Practical guide to Tarangire National Park

Accommodation & food

For accommodation during your visit to Tarangire there’s 2 options: you either sleep inside the park, or about 1 to 1,5 hours further towards Lake Manyara and Ngorongoro, in Mto wa Mbu or Karatu. In most cases your tour operator will probably suggest the second option, so if you prefer to sleep inside the park, don’t forget to mention it. Whether or not this is possible however also depends on your itinerary. If eg. you pick a 4-day safari with 1 day in Tarangire National Park to start, then 2 days in the Serengeti and a day in Ngorongoro crater at the end, I’d recommend making the drive from Tarangire to the Mto wa Mbu/Karatu area on the evening of day one as it’ll save you 1,5 hours on day 2, when you already have a pretty long drive to the Serengeti ahead of you. The parks close at 6 so you’ll be at your accommodation between 7 and 8 at the latest, leaving enough time for dinner and a good sleep.

Your choice for sleeping inside or outside of the park will also have an impact on the price of your trip. There’s 2 things to consider: 

  • Inside the park there’s only basic camping or mid-range lodges available but not much (or nothing) in between. I’ve been to the campsite once to check it out and I have to say it didn’t scream ‘cozy’. You’re also likely to be alone there as most visitors simply don’t sleep inside the park.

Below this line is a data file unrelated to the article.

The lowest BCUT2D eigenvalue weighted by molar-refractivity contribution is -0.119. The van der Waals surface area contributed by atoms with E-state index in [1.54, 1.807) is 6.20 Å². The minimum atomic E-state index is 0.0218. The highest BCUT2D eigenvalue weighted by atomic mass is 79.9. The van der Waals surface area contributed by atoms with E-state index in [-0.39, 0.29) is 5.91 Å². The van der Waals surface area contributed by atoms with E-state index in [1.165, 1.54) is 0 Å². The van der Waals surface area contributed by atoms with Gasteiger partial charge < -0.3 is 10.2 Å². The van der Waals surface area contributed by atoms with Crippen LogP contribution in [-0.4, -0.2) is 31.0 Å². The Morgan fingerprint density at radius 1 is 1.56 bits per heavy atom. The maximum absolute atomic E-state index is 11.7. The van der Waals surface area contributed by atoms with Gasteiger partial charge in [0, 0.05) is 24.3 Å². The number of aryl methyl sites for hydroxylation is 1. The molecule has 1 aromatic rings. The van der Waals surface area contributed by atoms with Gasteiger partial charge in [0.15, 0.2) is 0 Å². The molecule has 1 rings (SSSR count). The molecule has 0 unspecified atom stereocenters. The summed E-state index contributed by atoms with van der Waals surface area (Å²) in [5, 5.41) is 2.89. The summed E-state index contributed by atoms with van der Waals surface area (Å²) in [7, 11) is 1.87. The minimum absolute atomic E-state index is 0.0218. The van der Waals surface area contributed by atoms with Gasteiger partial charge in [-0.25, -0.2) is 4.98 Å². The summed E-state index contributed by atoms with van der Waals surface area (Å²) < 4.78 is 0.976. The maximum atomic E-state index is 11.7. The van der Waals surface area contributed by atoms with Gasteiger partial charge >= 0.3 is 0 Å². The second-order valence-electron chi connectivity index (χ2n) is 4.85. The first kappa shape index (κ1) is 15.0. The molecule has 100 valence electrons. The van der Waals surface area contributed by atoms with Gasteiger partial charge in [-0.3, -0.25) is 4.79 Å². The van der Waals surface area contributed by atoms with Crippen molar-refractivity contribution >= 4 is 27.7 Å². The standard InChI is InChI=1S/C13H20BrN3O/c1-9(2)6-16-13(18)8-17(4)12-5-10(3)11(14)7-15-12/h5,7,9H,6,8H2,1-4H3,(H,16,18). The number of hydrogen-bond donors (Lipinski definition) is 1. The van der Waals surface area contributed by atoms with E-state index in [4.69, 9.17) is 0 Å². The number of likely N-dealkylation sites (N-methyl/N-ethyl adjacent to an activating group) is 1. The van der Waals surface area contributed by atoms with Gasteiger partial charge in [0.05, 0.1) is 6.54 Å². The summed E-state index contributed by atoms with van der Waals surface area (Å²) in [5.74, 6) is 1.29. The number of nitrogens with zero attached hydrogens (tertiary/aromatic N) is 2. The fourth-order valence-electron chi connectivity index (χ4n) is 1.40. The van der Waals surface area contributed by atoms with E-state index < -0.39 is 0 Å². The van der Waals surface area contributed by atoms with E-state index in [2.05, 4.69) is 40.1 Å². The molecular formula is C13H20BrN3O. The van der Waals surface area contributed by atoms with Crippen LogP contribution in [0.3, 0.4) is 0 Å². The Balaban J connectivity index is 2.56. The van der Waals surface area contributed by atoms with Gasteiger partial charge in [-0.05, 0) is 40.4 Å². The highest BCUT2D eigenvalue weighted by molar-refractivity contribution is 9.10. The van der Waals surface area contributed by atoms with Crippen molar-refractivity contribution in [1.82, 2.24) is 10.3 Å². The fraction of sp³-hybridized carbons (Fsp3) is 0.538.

• If you sleep inside the park in a lodge, you won’t only have to pay the price of the lodge, but also a ‘concession fee’ of 70.80 USD per person per night to the national park. This is if you sleep in the actual park, there’s also ‘Wildlife Management Areas’ right next to it where you pay a bit less. For camping inside the park, the fee is lower but you’ll still have to pay 35.40 USD per person per night for access to the public campsite when there’s several options in Mto wa Mbu for around 20 USD per person per night. 

In Mto wa Mbu and Karatu, accommodations can be put in the same categories as inside the parks, but prices in each category are usually lower. Add to that that you won’t have to spend the 70.80 USD of extra concession fees if you decide to stay in a lodge, it definitely is cheaper to sleep in either of these 2 towns. 

Camping is the cheapest option with prices around 20 USD per person as I mentioned above. Camp sites here are private and usually in (much) better condition than the ones inside the parks. However it also depends on the chosen campsite and some are really much better than others for more or less the same price. The 20 USD only give you access to the campsite, the toilets and showers, the kitchen area and the dining room but you’ll have to bring all necessary camping and cooking gear yourself. This means not only tents, matrasses, sleeping bags and pillows but also a table and chairs, pots and pans, cutlery, plates, glasses, cooking gas etc. You’ll have to count an extra budget for renting all these items, so camping will cost you around 60 USD per person per night plus food so let’s say around 80-90 USD per person per night food included.